Researchers at Texas Medical Center’s (TCM) Houston Methodist Hospital have invented a way to overcome chemotherapy drug resistance and destroy the deadliest type of brain tumors without destroying the surrounding tissue. This targeted approach combines a “smart drug” with chemotherapy. In animal models of human brain cancer, this smart drug prolonged life by over six fold.
(Image courtesy of Wikimedia Commons)
This new treatment is specifically designed to help fight Glioblastoma multiforme (GBM), the most aggressive form brain cancer that has no cure. It is one of the few cancers to still have a 100 percent fatality rate. The median survival for adults with an anaplastic astrocytoma is about two to three years. For adults with more aggressive glioblastoma, median survival is only about 14.6 months and two-year survival is a mere 30 percent.
GBM is so aggressive partially due to the fact that the tumors develop from normal brain cells, making it easier for them to invade and live within normal brain tissue. Though surgery may be done to relieve pressure on the brain, and remove as much of the tumor as possible, because gliblastomas have finger-like tentacles, they are very difficult to completely remove. This is particularly true when they are growing near the parts of the brain that control important functions such as language and coordination. In addition “Chemotherapy resistance has limited the use of temozolamide, a drug used to prolong the life of these patients,” explains Dr. Martyn Sharpe, a senior investigator on the study, in an article for TMC News.
In an attempt to deal with these issues, a team of researchers led by Dr. Sharpe and neurosurgeon David S. Baskin, M.D. director of the Kenneth R. Peak Brain and Pituitary Tumor Center at Houston Methodist Hospital, have created the smart drug PAM-OBG. Their recent study found that PAM-OBG is nontoxic to normal cells. However, in GBM cells it transforms into a compound that blocks chemotherapy resistance. This is because GBM expresses high levels of the protein Monoamine oxidase B (MAOB). This protein converts the inactive drug into a compound that prevents chemotherapy resistance. This in turn allows for the destruction of the brain cancer cells.
The study’s findings support further testing of PAM-OBG as a potential drug treatment for patients with GBM as well as other cancers with high MAOB protein levels. The research was supported in part by the American Brain Tumor Association, The Kenneth R. Peak Foundation, the John S. Dunn Foundation, the Taub Foundation, the Pauline Sterne Wolff Memorial Foundation, Kelly Kicking Cancer Foundation, the Houston Methodist Hospital Foundation, and the Veralan Foundation.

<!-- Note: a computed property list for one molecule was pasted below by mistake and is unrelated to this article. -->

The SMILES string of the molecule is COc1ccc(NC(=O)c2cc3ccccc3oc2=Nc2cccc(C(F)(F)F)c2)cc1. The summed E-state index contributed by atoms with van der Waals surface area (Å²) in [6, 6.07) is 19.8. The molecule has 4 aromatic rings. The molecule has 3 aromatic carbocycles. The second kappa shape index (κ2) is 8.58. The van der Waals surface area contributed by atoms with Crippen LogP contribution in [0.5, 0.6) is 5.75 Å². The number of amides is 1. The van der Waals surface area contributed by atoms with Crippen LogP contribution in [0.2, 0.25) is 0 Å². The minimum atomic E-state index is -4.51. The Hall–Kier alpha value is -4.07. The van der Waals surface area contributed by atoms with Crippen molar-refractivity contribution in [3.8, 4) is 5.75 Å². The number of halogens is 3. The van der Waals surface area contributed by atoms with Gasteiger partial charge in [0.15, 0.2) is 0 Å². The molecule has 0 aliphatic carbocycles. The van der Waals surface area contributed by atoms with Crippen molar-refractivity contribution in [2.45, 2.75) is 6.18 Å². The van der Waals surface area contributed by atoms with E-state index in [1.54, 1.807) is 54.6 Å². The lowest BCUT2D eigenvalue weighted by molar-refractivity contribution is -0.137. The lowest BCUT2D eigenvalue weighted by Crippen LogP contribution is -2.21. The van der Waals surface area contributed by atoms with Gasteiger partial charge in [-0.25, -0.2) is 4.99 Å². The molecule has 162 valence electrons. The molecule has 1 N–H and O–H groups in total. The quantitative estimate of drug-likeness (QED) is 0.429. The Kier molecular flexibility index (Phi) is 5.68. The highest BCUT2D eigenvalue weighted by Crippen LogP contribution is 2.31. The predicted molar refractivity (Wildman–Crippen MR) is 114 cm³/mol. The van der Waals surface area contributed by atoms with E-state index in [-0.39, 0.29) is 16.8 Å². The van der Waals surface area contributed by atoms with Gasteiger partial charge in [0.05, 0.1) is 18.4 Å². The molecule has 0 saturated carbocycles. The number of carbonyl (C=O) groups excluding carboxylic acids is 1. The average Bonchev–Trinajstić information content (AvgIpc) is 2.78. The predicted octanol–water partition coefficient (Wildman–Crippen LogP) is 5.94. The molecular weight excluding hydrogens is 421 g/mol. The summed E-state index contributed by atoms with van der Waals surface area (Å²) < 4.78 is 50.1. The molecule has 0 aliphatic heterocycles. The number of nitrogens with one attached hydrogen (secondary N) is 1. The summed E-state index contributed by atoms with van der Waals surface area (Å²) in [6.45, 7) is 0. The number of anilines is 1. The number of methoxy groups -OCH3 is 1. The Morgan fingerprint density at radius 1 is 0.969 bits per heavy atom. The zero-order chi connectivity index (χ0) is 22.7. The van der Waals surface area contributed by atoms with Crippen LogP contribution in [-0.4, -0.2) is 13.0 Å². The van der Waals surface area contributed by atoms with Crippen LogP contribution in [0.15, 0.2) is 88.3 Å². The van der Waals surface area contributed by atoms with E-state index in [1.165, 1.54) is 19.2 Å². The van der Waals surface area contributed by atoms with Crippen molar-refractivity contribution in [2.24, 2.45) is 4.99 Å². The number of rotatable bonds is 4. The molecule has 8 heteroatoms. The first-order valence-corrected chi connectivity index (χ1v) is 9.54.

Other Cancer Research at TMC’s Huston Methodist Hospital
The National Cancer Institute recently awarded The Houston Methodist Research Institute a $9 million grant to establish a research center focused on the physics of cancer immunotherapy. The institute will become the lead site for the NCI-designated Center for Immunotherapeutic Transport Oncophysics (CITO), which focuses on designing immunotherapies for breast and pancreatic cancers. Thus far these forms of cancer have proven difficult to treat with immunotherapies. The CITO’s goal is to reveal how immunotherapy works in cancer patients by combining the studies of cancer immunology, biotechnology, as well as the transport within cancer cells. By studying the body’s changes, instead of focusing only on the tumor, researchers hope to create more effective and personalized treatments with fewer side effects.
Upcoming Event at Texas Medical Center:
On Thursday, January 26, 2017 Biotechnology Calendar, Inc. will host the 17th annual BioResearch Product Faire™ at the Texas Medical Center in Houston.
This event gives lab suppliers the opportunity to meet with over 450 active life scientists and increase their scientific sales. Lab or chemical supply companies interested in displaying and demonstrating their lab products should call (530) 272-6675 or click the link below.
Life science researchers in the Houston area are invited to attend the event for free.